Things I learned about death

Mainly a sacred lie they tell you – the sacrificial slaughter of a potato bug, a cockroach you stepped on in the garage on the first humid day of spring – the kind of guttural spasm that can leaves you doubled over in a open field, cell phone in hand, left only with the overhang of sky and the strange realization that the only words that can be plucked from your tongue are an observation that there is mud on your shoes, that you have sunk into the mud, and continue to falter and shatter as though you were made of earth and had become immobile to your own weight, to the same space you occupy, that you exist outside of your peripheral, that you have suddenly developed an extrasensory capacity to experience your own out of body experimentation – you have become dead yourself, the truly dead are just gone.

when the cockroach died, when I stepped on the cockroach in a panic I did not realize what I was doing, but breath caught in my throat and I was stung with stillness.

the carcass lay on the concrete for days until I got enough courage to get a broom and sing: "la cucaracha" in a phantom whisper and sweep it away.


my grandmother is a dragonfly, or so my mother tells me.

she will say something, something, something, something, something, anything, anything, anything just to make the quiet of her own spectral image evaporate into so much steam, she will wash her hair in dirt, and stand on the lawn in the strange elliptical indigo of heat, she will stand in the shadow of the houses' mausoleum, the window screens are ribbons tied together in forget-me-knots, and the dog is limping through the bushes, time stands still, and Travis is walking across a open roadway, Travis is smiling at me, Travis has tumors the size of golf balls in his brain, and Travis and I are in elementary school gushing about the first time we both openly discussed attraction with a member of what had now become the opposite sex, and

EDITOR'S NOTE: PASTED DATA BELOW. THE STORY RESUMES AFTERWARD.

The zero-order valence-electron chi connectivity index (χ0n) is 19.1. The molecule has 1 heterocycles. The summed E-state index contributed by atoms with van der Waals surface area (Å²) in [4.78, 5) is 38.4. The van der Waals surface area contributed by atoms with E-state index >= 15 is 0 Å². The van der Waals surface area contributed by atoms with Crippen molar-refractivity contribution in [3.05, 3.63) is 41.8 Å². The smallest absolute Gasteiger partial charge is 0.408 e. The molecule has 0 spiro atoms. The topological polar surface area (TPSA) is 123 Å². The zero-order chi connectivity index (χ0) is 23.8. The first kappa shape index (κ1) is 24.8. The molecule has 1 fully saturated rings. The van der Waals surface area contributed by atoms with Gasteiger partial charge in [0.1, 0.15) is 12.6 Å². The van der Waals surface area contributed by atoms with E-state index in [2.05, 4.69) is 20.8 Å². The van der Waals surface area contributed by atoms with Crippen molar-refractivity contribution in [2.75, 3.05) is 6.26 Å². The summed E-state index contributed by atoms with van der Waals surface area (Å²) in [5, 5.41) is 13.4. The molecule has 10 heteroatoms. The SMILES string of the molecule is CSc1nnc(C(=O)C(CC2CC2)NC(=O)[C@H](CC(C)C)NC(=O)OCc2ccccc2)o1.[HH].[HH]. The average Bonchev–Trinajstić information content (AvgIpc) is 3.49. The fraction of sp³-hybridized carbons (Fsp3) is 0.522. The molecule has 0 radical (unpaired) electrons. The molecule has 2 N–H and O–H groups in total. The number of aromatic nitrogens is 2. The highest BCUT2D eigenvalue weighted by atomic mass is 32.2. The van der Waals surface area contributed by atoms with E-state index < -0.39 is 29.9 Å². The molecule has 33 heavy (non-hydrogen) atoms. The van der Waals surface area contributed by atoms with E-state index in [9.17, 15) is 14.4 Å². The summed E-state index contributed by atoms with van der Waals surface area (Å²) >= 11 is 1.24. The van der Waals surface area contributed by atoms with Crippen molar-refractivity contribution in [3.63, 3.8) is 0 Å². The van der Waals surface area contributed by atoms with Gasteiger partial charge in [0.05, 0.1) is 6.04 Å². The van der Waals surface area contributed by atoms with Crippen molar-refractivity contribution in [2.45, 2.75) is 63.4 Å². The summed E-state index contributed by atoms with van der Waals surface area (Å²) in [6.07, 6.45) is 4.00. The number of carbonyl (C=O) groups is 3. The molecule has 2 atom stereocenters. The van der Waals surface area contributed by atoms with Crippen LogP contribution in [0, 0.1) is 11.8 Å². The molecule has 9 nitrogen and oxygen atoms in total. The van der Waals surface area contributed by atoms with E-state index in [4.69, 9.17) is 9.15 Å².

Jessica was on a plane – Jessica was on a plane back from spring break – Jessica was in an ambulance, but the poem does not belong there, the poem belongs in the perspective of sensory rejection. The poem belongs to the black-white-silvery machinery of noir-like livelihood; the poem belongs to the teeth of a yawning lion, belongs to the old American songbook, the old cotillion, a caterpillar on a brittle leaf; the poem belongs to the lead that holds the soul to its moorings, and the motion that drags it from one side of the eyeball to the other.

The poem belongs to the space of time that I will never again be in, that my body can never regress to, even the mind humiliates itself in its petulant ramblings, even the night, stretched so wide and lovely cannot endure her willowy fingers; knuckles provocative dance with pen and paper and things that burn and drown all inside the same echoing sentence; the same moonlight that becomes the subconscious so well it strains the birds to think of it; strains their wings to bat themselves free of it,

I have learned nothing about death that could not be found in a poem.